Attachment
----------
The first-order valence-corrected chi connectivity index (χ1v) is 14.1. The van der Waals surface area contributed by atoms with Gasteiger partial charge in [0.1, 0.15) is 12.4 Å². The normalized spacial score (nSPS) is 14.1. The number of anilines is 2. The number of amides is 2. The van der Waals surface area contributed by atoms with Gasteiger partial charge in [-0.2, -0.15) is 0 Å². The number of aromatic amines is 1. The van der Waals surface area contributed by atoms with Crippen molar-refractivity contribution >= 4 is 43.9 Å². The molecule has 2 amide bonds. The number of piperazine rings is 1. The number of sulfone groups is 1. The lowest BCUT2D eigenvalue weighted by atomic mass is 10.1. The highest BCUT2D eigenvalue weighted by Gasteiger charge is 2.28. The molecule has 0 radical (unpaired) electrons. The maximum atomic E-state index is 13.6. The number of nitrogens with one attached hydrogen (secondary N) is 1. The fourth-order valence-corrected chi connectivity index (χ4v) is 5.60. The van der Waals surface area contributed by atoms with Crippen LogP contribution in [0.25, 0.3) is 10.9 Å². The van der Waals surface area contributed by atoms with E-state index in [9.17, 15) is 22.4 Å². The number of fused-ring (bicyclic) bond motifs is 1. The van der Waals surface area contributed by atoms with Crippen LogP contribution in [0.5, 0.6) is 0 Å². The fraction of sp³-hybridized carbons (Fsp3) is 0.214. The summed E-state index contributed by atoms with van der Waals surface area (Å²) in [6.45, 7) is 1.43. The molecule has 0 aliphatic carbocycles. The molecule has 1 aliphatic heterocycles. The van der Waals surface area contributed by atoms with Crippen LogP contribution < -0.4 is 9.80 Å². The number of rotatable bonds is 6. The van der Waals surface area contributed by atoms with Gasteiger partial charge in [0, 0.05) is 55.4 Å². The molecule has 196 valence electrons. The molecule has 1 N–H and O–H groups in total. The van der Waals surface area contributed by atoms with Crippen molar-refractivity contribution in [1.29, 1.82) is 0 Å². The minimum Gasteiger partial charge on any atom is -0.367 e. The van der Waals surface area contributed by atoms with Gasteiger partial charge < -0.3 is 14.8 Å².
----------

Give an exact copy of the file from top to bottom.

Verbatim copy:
The first-order valence-corrected chi connectivity index (χ1v) is 14.1. The van der Waals surface area contributed by atoms with Gasteiger partial charge in [0.1, 0.15) is 12.4 Å². The normalized spacial score (nSPS) is 14.1. The number of anilines is 2. The number of amides is 2. The van der Waals surface area contributed by atoms with Gasteiger partial charge in [-0.2, -0.15) is 0 Å². The number of aromatic amines is 1. The van der Waals surface area contributed by atoms with Crippen molar-refractivity contribution >= 4 is 43.9 Å². The molecule has 2 amide bonds. The number of piperazine rings is 1. The number of sulfone groups is 1. The lowest BCUT2D eigenvalue weighted by atomic mass is 10.1. The highest BCUT2D eigenvalue weighted by Gasteiger charge is 2.28. The molecule has 0 radical (unpaired) electrons. The maximum atomic E-state index is 13.6. The number of nitrogens with one attached hydrogen (secondary N) is 1. The fourth-order valence-corrected chi connectivity index (χ4v) is 5.60. The van der Waals surface area contributed by atoms with Crippen LogP contribution in [0.25, 0.3) is 10.9 Å². The van der Waals surface area contributed by atoms with E-state index in [9.17, 15) is 22.4 Å². The number of fused-ring (bicyclic) bond motifs is 1. The van der Waals surface area contributed by atoms with Crippen LogP contribution in [0.5, 0.6) is 0 Å². The fraction of sp³-hybridized carbons (Fsp3) is 0.214. The summed E-state index contributed by atoms with van der Waals surface area (Å²) in [6.45, 7) is 1.43. The molecule has 0 aliphatic carbocycles. The molecule has 1 aliphatic heterocycles. The van der Waals surface area contributed by atoms with Crippen LogP contribution < -0.4 is 9.80 Å². The number of rotatable bonds is 6. The van der Waals surface area contributed by atoms with Gasteiger partial charge in [0, 0.05) is 55.4 Å². The molecule has 196 valence electrons. The molecule has 1 N–H and O–H groups in total. The van der Waals surface area contributed by atoms with Crippen molar-refractivity contribution in [1.29, 1.82) is 0 Å². The minimum Gasteiger partial charge on any atom is -0.367 e. The van der Waals surface area contributed by atoms with Gasteiger partial charge < -0.3 is 14.8 Å².